Attention Corn & Soybean Producers:
One week trial offer for $50 on learning about the best way to hedge. In my opinion my strategy is the best I have seen since I became a member in 1976 trading corn and soybeans for my own account.
Are you tired of listening to the same BULL ****, and services that do not have a plan if the market goes down instead? Hedge means to take risk off the table, and my service has all producers 100% hedged and they do have most of the upside unhedged (if we can rally for whatever reason). Hedge with a Pro and option expert who has been trading grains for 40 years.
May 2017 Soybeans
------------- 9.40 pivot
5 day chart... Down from last week same day
Daily chart……. Down
Weekly chart … Down
Monthly chart ….Down
10.11 is the 200 DMA
ATR 11 Oversold 13%
For 4/10/17: I continue to say “bracket line is resistance now, daily numbers support and resist”.
Another NEW LOW FOR 2017 WAS MADE on Tuesday!
My daily numbers on Friday; my resistance was .01 from the actual high, my pivot acted as support and was .01 (only .00 in open outcry) from the actual low.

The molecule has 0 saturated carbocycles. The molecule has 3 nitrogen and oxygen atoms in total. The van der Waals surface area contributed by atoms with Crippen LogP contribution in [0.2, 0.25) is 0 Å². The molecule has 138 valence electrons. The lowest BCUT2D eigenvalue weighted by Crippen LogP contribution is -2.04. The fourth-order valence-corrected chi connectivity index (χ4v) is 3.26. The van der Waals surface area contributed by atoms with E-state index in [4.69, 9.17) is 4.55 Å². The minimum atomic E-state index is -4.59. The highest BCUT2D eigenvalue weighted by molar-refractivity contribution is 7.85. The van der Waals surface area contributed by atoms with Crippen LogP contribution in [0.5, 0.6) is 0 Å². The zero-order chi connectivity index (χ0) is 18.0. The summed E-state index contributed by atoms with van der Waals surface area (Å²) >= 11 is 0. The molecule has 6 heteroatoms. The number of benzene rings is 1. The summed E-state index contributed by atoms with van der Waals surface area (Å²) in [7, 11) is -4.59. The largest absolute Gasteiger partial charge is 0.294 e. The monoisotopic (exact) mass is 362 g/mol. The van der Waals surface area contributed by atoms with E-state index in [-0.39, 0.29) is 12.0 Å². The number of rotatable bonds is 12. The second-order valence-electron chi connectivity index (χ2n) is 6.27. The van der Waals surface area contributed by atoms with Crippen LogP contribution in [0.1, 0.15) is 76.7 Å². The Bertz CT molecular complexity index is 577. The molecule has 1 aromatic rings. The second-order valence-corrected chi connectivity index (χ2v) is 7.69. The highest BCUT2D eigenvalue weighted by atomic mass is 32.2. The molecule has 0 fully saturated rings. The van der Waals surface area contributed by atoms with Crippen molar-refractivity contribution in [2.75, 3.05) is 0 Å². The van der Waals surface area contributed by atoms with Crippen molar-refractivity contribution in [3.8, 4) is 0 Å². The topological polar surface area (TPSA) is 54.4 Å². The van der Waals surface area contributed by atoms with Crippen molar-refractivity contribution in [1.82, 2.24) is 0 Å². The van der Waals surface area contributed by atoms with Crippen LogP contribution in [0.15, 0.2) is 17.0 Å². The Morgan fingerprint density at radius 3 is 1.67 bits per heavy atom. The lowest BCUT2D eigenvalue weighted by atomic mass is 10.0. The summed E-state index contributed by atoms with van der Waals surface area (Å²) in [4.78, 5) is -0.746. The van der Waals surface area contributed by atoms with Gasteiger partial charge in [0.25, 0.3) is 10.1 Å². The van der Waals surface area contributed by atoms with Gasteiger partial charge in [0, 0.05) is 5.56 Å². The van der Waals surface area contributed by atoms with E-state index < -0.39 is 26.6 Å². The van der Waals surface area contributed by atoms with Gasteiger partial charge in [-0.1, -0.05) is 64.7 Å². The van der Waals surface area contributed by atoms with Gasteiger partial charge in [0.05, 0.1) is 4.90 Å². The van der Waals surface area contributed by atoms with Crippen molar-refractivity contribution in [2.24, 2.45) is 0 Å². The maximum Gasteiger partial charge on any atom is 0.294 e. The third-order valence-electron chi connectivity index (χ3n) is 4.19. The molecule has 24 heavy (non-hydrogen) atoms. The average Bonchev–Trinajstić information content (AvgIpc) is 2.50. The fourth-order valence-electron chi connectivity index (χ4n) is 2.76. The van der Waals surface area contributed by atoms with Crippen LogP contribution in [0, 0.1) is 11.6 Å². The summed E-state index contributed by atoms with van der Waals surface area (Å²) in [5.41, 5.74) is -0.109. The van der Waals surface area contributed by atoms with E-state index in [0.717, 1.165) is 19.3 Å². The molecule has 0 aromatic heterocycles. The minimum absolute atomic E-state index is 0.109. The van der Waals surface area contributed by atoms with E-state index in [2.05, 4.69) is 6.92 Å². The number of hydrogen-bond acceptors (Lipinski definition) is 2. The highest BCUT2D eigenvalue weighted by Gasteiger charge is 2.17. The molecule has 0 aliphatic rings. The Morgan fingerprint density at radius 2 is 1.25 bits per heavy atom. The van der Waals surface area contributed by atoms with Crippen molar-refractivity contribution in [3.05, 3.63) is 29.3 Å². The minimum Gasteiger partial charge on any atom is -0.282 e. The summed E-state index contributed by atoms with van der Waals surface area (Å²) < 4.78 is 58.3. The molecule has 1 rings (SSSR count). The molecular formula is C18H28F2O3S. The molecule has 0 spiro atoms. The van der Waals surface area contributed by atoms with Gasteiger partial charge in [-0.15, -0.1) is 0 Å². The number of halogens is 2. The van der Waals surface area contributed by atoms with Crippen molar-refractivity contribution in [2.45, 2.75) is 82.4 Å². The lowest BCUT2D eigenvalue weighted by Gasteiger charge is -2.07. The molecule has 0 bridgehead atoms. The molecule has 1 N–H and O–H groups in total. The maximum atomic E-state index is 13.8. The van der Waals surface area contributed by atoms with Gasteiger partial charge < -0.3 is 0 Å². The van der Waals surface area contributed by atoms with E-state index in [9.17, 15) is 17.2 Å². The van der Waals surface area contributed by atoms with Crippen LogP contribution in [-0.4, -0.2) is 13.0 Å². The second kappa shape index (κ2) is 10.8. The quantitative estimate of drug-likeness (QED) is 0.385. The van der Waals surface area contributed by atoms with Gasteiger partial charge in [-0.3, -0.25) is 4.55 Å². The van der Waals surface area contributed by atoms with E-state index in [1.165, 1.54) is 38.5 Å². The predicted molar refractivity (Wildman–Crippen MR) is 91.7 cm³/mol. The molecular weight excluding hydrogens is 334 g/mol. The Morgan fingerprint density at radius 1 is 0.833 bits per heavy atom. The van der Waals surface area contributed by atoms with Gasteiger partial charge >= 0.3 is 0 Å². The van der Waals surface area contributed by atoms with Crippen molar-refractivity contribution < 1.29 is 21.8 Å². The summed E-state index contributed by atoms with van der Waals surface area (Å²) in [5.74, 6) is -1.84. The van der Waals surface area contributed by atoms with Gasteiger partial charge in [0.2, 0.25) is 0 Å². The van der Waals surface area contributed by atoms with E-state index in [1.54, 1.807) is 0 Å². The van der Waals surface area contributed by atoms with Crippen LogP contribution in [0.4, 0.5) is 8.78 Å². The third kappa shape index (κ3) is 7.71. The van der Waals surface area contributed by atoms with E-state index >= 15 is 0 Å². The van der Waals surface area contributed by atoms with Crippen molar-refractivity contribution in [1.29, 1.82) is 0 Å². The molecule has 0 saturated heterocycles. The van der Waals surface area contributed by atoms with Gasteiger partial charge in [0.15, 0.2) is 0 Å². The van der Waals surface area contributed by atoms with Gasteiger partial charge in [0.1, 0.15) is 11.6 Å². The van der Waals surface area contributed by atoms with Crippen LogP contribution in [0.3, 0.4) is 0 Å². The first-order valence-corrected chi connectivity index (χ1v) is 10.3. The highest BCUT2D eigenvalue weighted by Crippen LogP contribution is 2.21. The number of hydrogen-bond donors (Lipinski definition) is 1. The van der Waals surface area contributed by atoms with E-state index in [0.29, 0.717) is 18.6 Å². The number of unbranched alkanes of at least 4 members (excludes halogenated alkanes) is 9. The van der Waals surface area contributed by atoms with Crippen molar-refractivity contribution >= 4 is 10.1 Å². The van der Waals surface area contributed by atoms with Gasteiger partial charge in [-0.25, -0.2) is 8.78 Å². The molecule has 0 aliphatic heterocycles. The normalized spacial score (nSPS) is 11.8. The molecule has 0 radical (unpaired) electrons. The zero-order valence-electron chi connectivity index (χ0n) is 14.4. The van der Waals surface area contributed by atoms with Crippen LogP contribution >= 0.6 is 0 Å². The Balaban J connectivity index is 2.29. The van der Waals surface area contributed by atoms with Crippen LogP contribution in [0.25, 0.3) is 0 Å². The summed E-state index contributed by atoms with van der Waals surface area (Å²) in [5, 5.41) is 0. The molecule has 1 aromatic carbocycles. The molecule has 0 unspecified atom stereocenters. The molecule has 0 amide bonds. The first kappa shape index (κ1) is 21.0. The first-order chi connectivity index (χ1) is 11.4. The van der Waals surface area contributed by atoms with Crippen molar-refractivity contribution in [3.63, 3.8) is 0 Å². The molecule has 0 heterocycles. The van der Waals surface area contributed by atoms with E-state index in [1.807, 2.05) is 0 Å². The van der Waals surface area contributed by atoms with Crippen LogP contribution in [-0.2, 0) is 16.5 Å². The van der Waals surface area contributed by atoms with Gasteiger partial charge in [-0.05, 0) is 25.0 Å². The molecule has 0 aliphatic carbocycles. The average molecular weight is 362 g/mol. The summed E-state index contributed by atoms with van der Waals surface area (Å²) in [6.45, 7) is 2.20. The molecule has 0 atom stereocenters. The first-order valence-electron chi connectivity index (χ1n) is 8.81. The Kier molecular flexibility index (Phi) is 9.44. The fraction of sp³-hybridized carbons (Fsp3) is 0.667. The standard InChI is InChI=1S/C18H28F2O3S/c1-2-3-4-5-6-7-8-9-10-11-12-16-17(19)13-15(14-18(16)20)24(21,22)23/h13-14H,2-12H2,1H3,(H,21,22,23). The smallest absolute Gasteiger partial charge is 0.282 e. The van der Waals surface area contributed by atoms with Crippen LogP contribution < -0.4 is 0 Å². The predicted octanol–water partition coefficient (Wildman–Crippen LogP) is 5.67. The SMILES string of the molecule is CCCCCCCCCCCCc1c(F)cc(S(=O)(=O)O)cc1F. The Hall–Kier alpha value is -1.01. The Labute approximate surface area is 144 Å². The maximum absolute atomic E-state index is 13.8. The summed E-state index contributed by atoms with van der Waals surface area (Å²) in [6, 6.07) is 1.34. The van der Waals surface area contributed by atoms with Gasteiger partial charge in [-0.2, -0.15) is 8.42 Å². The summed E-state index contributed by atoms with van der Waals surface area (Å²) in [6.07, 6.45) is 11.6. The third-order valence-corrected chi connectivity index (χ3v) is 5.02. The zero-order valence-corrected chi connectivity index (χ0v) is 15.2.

Commentary for Monday 4/10/17
Grains: Funds bought 4,000 soybean and 5,000 wheat contracts, and sold 12,000 corn on Friday. After adjusting for the Friday COT report, FCS peg the funds are long only 3,642 soybean contracts, and short 155,789 corn and short 141,323 wheat contracts. Even the funds are bearish now, and their way of being long is not getting short soybeans, yet. Now when the unhedged producers wake up, they find their thought of higher prices is not shared by the funds. The funds were the unhedged best friends, are now poised to become their worst enemy.
I have taught you that being self directed means to live in reality. The last price is real, and there is a risk involved in going after a reward of selling at a higher price. You have learned (or are learning) the many ways to get the odds in your favor, and the more things such as using the charts and having a sound strategy, the more success you will have no matter what you predict the market will do. It is not your job to forecast the future price, but it is your job to take risk off the table as you pursue more income. If you could predict and trade the market successfully in the long run, you would be a futures trader and the odds of that I think are 1%. But what you can do is execute all the things you have learned in my service, and doing that would make you the same as a successful futures trader. You know how to capture at least 66% of any rally without needing to pick the top, and have protection if it comes crashing down. If it goes down instead, getting 70% of what you protected is golden compared to getting nothing like the unhedged.